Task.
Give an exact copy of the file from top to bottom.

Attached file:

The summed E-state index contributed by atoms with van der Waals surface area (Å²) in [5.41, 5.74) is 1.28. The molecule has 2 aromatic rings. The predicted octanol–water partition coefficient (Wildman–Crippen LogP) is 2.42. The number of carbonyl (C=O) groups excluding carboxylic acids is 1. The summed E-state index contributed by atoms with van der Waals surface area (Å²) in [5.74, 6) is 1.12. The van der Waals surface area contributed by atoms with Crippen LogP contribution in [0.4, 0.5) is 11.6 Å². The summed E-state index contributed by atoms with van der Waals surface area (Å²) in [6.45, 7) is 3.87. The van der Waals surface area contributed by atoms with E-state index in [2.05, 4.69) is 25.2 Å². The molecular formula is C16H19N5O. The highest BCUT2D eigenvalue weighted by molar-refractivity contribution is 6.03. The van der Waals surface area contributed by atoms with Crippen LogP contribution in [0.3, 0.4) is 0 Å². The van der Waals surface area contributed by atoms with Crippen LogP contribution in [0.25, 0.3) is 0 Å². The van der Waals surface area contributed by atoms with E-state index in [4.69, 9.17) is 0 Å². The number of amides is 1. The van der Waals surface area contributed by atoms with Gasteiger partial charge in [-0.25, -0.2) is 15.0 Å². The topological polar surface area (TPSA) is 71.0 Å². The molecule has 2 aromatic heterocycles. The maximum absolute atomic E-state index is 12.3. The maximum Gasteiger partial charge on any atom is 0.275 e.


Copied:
The summed E-state index contributed by atoms with van der Waals surface area (Å²) in [5.41, 5.74) is 1.28. The molecule has 2 aromatic rings. The predicted octanol–water partition coefficient (Wildman–Crippen LogP) is 2.42. The number of carbonyl (C=O) groups excluding carboxylic acids is 1. The summed E-state index contributed by atoms with van der Waals surface area (Å²) in [5.74, 6) is 1.12. The van der Waals surface area contributed by atoms with Crippen LogP contribution in [0.4, 0.5) is 11.6 Å². The summed E-state index contributed by atoms with van der Waals surface area (Å²) in [6.45, 7) is 3.87. The van der Waals surface area contributed by atoms with E-state index in [2.05, 4.69) is 25.2 Å². The molecular formula is C16H19N5O. The highest BCUT2D eigenvalue weighted by molar-refractivity contribution is 6.03. The van der Waals surface area contributed by atoms with Crippen LogP contribution in [0.3, 0.4) is 0 Å². The van der Waals surface area contributed by atoms with Crippen LogP contribution in [0.25, 0.3) is 0 Å². The van der Waals surface area contributed by atoms with E-state index in [4.69, 9.17) is 0 Å². The number of amides is 1. The van der Waals surface area contributed by atoms with Gasteiger partial charge in [-0.25, -0.2) is 15.0 Å². The topological polar surface area (TPSA) is 71.0 Å². The molecule has 2 aromatic heterocycles. The maximum absolute atomic E-state index is 12.3. The maximum Gasteiger partial charge on any atom is 0.275 e.